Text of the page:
Chippenham Comedy Club presents Danny Buckler
29th October 2020

Reviewed by Bob Gill

I’m one of 28 people sat in a barn conversion behind a decidedly run-of-the-mill pub on a wet autumn evening in downtown Chippenham: it’s the home of the town’s comedy club, which has opened for one night only. So this is what socially-distanced comedy is like: a real, live, breathing gig. Although having to start at 19.00 on a Thursday to beat the curfew doesn’t look promising, it’s a good room with a very congenial atmosphere. Onstage delivering the above words is the object of our attention, Danny Buckler, whose journey here from his home Guildford is barely covered by the night’s takings; but he welcomes every slender opportunity to perform, feeling the need “to be match-fit for when this madness is over”.

Despite his avowed lack of anything to say, thanks to having been locked down over previous months, Danny proceeds to offer his barrage of rumination, barely drawing breath in his trademark fleet, slightly shouty style. It feels pretty loose, giving the sense it’s all occurring to him right at that moment: the mark of a gifted performer with thirty years of stage time under his belt. In fact he reported afterwards that about 40% is pre-written, the other 60% conjured up on the spot. That’s pretty impressive, if slightly scary for we lesser mortals. He pogoes from Covid to Halloween, magicians, music hall, individual audience members, popular musicals (about which he holds unusually strong views), his largely pointless life, to the burning issue of the day: M&M chocolate bars. In between he shoehorns just three magic routines, straitjacketed to a degree by not being permitted to have spectators onstage next to him.

Before he comes on, in the pause following the two (excellent) local opening acts, I talk to the chap at the next table (the requisite 2 metres away) who is no habitué of comedy clubs, but just fancied a night out featuring live entertainment. I mentioned that the headliner was a magician as well as stand-up, to which he averred, “I can’t stand magicians: they’re so corny”. 50 minutes later, as that headliner exits the stage to warm, enthusiastic applause and cheers that belie there are only 28 people in the room, this chap is a convert: “I hate magicians, but I really rated him. He’s not like a normal magician”. Although, take a moment to dwell on that denunciation of ‘normal magicians’.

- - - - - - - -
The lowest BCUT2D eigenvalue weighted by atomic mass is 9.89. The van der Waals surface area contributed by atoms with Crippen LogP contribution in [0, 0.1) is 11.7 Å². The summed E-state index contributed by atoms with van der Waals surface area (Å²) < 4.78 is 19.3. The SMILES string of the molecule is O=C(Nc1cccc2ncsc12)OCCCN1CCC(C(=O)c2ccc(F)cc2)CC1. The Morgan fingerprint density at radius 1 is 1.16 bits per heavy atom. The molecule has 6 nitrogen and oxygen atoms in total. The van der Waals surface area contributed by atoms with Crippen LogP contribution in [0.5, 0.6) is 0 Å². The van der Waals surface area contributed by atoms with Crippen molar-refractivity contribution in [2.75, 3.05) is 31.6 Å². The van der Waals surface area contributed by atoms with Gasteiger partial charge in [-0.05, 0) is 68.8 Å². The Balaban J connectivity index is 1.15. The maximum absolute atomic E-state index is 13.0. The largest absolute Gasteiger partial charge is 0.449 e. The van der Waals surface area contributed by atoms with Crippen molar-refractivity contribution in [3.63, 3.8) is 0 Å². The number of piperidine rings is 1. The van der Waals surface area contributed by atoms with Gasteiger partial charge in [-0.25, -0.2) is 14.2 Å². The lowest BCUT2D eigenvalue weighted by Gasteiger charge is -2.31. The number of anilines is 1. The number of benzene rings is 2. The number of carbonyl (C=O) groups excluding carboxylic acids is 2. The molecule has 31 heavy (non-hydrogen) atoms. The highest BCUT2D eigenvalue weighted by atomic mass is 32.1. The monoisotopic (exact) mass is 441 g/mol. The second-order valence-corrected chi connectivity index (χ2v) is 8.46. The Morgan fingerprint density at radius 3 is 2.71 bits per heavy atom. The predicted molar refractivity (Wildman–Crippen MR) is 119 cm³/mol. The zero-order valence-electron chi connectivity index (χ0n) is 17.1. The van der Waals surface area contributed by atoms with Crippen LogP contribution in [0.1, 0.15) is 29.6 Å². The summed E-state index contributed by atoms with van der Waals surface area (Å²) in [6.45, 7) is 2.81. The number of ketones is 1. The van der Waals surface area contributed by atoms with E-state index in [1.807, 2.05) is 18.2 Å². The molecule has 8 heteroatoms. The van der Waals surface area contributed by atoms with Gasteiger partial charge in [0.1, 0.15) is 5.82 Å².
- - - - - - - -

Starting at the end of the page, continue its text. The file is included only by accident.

For the record Mr Buckler did two card routines and a natty one-coin routine: all very strong. About 15 minutes in he slapped a card back outwards to his forehead, then proceeded to do an extended equivoque sequence with an invisible deck which was peppered with badinage and lines, some taking the rise out of magic and magicians in general, and himself in particular. It was heart-warming to see the response that greeted what you and I would probably dismiss as bog-standard: it slayed them, my temporary companion at the adjoining table actually whooping with delight.

Then he moved on to a nifty one-coin sequence, complete with an all-too-vivid picture of the tacky approach to Davenport’s former shop in Charing Cross Underground; in a way it was reminiscent of Bob Read’s SOH coin routine, whereby the comedy trod the difficult path between overshadowing and underscoring the dexterity on display: appropriate enough, since Bob was born and bred near Chippenham. As witness to Danny’s contrariness, he closed on that dyed-in-the-wool opener, 6 Card Repeat, with delightfully outdated references to Orson Welles, complete with laboured impression of the great man, that only a handful of grey-hairs in the crowd would have recognised; nevertheless they still all chortled along: go figure. It lasted 11 minutes; partly because he kept repeating it very quickly more times than is normal, contentedly scaling the best part of a complete deck by the end; partly because he halted proceedings at numerous points to engage with individuals in the club; partly because he meandered off into fruitful side roads. It was a tour de force, proving to be the perfect closer, complete with applause cue which achieved its required result and then some.

The club owner told me they love Danny Buckler here: he’s headlined at least 5 times over the last couple of years. They regard him as a safe pair of hands, who never repeats himself – the mark of an erstwhile busy cruise ship entertainer who has 5 hours of material at his fingertips. I just wish I could say, “Coming soon to a club near you”: if only.

© Bob Gill, November 2020